In one fell swoop, Apple cut its self-inflicted Gordian knot of 5G modem supply and paid Qualcomm undisclosed amount to settle the patent litigation and secure a multi-year contract for 5G iPhones. Apple had little choice but to settle, as Intel threw in the towel on 5G modem development when it learned that Qualcomm resolved its patent issues with Apple, while America's homeland security institutions would balk at Huawei's involvement due to geopolitical considerations.
Samsung, on the other hand, simply can't make enough of its own 5G modems to exclusively supply another huge customer. Apple will reportedly still hedge its Qualcomm bets with Samsung as a side dish. If you are wondering why, it is most likely planning to use the more advanced Qualcomm modems in placed where mmWave spectrum 5G networks are being established, while Samsung's more affordable solution will remain for the sub-6 GHz crowd.
Effective as of April 1, Qualcomm went for a six-year global patent license agreement with Apple, with the option to be extended for two more years, and a seemingly endless chipset supply contract. Its financial terms are undisclosed no more, as Qualcomm tucked the lump sum amidst its quarterly results forecast
for this current quarter which the company deems the third one in its fiscal year count.
While we continue to assess the accounting impacts of the agreements, our financial guidance for the third quarter of fiscal 2019 includes estimated revenues of $4.5 billion to $4.7 billion resulting from the settlement (which will be excluded from our Non-GAAP results), consisting of a payment from Apple and the release of our obligations to pay or refund Apple and the contract manufacturers certain customer-related liabilities.
In addition, our financial guidance for the third quarter of fiscal 2019 includes estimated QTL revenues for royalties due from Apple and its contract manufacturers for sales made in the June 2019 quarter. Our financial guidance for the third quarter of fiscal 2019 also includes $150 million of QTL revenues from Huawei, which represents a minimum, non-refundable amount for royalties due by Huawei while negotiations continue. This payment does not reflect the full amount of royalties due under the underlying license agreement.
If it wasn't for the $4.5 billion haul from Apple, Qualcomm's revenue would have been down year-on-year - both the licensing business, as well as the chipset sales. Still, it made more than a billion in profits, and a huge chunk of that comes from patent licensing and royalties hauled in from nearly every major phone maker, including Huawei which makes its own chipsets and 5G modems. With the Apple agreement, the health of that business segment is only poised to grow further, considering the tens of million of iPhones that Apple is selling each quarter.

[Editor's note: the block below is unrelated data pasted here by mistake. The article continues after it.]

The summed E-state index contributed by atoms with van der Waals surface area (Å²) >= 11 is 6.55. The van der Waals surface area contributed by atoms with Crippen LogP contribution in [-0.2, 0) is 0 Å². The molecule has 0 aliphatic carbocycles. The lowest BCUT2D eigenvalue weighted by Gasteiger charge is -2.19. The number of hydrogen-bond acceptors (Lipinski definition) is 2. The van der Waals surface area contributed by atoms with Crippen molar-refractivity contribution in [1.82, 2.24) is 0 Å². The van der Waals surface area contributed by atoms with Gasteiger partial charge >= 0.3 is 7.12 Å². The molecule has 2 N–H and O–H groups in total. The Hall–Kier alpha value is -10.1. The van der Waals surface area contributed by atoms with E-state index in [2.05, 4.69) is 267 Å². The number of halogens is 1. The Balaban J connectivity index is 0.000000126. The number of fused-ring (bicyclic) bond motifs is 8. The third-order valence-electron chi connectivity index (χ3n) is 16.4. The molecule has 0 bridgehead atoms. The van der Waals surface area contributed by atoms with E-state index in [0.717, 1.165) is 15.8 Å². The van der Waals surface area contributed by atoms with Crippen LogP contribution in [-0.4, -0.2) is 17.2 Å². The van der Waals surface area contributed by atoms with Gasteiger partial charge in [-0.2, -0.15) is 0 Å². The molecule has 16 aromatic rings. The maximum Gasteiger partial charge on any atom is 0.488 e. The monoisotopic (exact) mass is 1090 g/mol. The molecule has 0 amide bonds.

Et tu, Apple? To 5G or not to 5G
"It’s personal. I don’t see anybody who can bridge this gap
," tipped the WSJ recently about Apple and Qualcomm CEOs relationship but the big boys ironed out their differences quickly. Famed Apple analyst Ming-Chi Kuo forecasts a fall 2020 release date of the future 5G iPhones. That's the same timeframe as before but this time around, Apple is in a position to use the best that the 5G market can offer without triggering the NSA, CIA and other three-letter agencies' wrath.
Verizon got South Korea beat with the first commercial 5G connection to a retail handset, but the Koreans launched a nationwide 5G network, with the Galaxy S10 5G
being its poster child when not in flames
. We kid, but upon the phone's release there, Korea has all of its carriers offering 5G plans now. Korea Telecom announced three 5G price tiers. Among those, there is a "Super Plan" that offers truly unlimited 5G data without speed caps, and this one will go for the equivalent of $70, a pretty good price no matter how you slice it.
A true nationwide shift to 5G networks is not happening this year in the US anyway, despite Verizon lighting up more cities
soon, so iPhone users won't be missing all that much until then. Next year, however, most of the flagship phones of the spring season will probably have some sort of 5G connectivity support, be it with a Qualcomm, Samsung or Huawei modem, and Apple could have felt the pinch in that regard, hence the settlement with Qualcomm.
Apple's CEO Tim Cook went on record during the conference call with analysts yesterday to comment on the deal with Qualcomm and its 5G plans going forward:
We're glad to put the litigation behind us, and all the litigation around the world has been dismissed and it's settled. We're very happy to have a multi-year supply agreement, and we're happy that we have a direct-license arrangement with Qualcomm which I know was important for both companies and so we feel good about the resolution.
[5G iPhone] is one I'm largely going to punt on, as you might guess. We look at a lot of things on the different technologies and try to look at and select the right time that things come together and get those into products as soon as we can.